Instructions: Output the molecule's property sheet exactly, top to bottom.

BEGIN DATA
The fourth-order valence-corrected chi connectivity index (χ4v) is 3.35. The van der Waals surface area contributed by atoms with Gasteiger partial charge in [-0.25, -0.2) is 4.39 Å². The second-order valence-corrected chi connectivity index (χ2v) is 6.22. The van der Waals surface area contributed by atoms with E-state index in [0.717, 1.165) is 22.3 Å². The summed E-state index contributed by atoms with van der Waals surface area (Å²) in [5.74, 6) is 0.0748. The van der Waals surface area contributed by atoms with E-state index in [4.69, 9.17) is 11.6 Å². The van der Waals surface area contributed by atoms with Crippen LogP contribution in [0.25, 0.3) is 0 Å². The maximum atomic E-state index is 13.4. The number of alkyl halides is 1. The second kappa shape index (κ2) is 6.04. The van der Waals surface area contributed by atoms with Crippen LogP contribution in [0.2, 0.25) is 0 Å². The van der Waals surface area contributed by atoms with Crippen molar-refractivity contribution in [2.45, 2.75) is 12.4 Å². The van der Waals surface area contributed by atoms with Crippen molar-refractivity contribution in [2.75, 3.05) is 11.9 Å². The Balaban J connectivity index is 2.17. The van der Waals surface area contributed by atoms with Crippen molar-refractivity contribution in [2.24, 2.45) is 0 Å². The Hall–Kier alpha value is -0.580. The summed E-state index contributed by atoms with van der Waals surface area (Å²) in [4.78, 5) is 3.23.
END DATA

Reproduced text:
The fourth-order valence-corrected chi connectivity index (χ4v) is 3.35. The van der Waals surface area contributed by atoms with Gasteiger partial charge in [-0.25, -0.2) is 4.39 Å². The second-order valence-corrected chi connectivity index (χ2v) is 6.22. The van der Waals surface area contributed by atoms with E-state index in [0.717, 1.165) is 22.3 Å². The summed E-state index contributed by atoms with van der Waals surface area (Å²) in [5.74, 6) is 0.0748. The van der Waals surface area contributed by atoms with E-state index in [4.69, 9.17) is 11.6 Å². The van der Waals surface area contributed by atoms with Crippen LogP contribution in [0.25, 0.3) is 0 Å². The maximum atomic E-state index is 13.4. The number of alkyl halides is 1. The second kappa shape index (κ2) is 6.04. The van der Waals surface area contributed by atoms with Crippen LogP contribution in [0.2, 0.25) is 0 Å². The van der Waals surface area contributed by atoms with Crippen molar-refractivity contribution in [2.45, 2.75) is 12.4 Å². The van der Waals surface area contributed by atoms with Crippen molar-refractivity contribution in [2.75, 3.05) is 11.9 Å². The Balaban J connectivity index is 2.17. The van der Waals surface area contributed by atoms with Crippen molar-refractivity contribution in [2.24, 2.45) is 0 Å². The Hall–Kier alpha value is -0.580. The summed E-state index contributed by atoms with van der Waals surface area (Å²) in [4.78, 5) is 3.23.